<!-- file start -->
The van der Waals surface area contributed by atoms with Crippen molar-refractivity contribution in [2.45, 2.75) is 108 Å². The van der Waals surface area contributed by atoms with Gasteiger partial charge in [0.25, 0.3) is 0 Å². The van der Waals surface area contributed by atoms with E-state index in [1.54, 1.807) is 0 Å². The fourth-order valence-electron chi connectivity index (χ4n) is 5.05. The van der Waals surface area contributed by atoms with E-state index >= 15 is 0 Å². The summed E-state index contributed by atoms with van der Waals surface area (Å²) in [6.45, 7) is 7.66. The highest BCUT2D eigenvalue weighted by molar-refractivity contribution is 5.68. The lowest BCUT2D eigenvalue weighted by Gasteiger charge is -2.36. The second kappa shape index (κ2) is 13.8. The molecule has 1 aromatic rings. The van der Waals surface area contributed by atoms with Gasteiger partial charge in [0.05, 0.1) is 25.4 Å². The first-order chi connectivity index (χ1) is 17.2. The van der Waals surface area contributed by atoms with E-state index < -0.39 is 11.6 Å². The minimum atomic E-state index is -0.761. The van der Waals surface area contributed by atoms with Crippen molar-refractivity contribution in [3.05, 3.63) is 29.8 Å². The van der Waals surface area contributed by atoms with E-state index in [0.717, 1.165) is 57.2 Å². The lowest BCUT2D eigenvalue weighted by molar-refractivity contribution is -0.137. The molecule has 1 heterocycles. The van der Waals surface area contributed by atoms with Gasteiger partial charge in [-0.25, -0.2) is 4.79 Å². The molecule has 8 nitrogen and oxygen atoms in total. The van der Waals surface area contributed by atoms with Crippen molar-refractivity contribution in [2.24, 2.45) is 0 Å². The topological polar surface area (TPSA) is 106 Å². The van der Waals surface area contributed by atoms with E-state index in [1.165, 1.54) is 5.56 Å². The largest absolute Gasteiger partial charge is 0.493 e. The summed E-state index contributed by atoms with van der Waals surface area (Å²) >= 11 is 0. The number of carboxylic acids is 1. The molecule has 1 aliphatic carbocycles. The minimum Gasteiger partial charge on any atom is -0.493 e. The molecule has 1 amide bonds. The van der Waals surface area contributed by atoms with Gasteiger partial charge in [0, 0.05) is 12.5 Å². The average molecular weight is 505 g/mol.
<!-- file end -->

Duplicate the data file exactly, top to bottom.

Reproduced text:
The van der Waals surface area contributed by atoms with Crippen molar-refractivity contribution in [2.45, 2.75) is 108 Å². The van der Waals surface area contributed by atoms with Gasteiger partial charge in [0.25, 0.3) is 0 Å². The van der Waals surface area contributed by atoms with E-state index in [1.54, 1.807) is 0 Å². The fourth-order valence-electron chi connectivity index (χ4n) is 5.05. The van der Waals surface area contributed by atoms with E-state index >= 15 is 0 Å². The summed E-state index contributed by atoms with van der Waals surface area (Å²) in [6.45, 7) is 7.66. The highest BCUT2D eigenvalue weighted by molar-refractivity contribution is 5.68. The lowest BCUT2D eigenvalue weighted by Gasteiger charge is -2.36. The second kappa shape index (κ2) is 13.8. The molecule has 1 aromatic rings. The van der Waals surface area contributed by atoms with Gasteiger partial charge in [0.05, 0.1) is 25.4 Å². The first-order chi connectivity index (χ1) is 17.2. The van der Waals surface area contributed by atoms with E-state index < -0.39 is 11.6 Å². The minimum atomic E-state index is -0.761. The van der Waals surface area contributed by atoms with Crippen molar-refractivity contribution in [3.05, 3.63) is 29.8 Å². The van der Waals surface area contributed by atoms with E-state index in [0.717, 1.165) is 57.2 Å². The lowest BCUT2D eigenvalue weighted by molar-refractivity contribution is -0.137. The molecule has 1 heterocycles. The van der Waals surface area contributed by atoms with Gasteiger partial charge in [-0.25, -0.2) is 4.79 Å². The molecule has 8 nitrogen and oxygen atoms in total. The van der Waals surface area contributed by atoms with Crippen molar-refractivity contribution in [2.24, 2.45) is 0 Å². The topological polar surface area (TPSA) is 106 Å². The van der Waals surface area contributed by atoms with E-state index in [1.165, 1.54) is 5.56 Å². The largest absolute Gasteiger partial charge is 0.493 e. The summed E-state index contributed by atoms with van der Waals surface area (Å²) >= 11 is 0. The number of carboxylic acids is 1. The molecule has 1 aliphatic carbocycles. The minimum Gasteiger partial charge on any atom is -0.493 e. The molecule has 1 amide bonds. The van der Waals surface area contributed by atoms with Gasteiger partial charge in [0, 0.05) is 12.5 Å². The average molecular weight is 505 g/mol.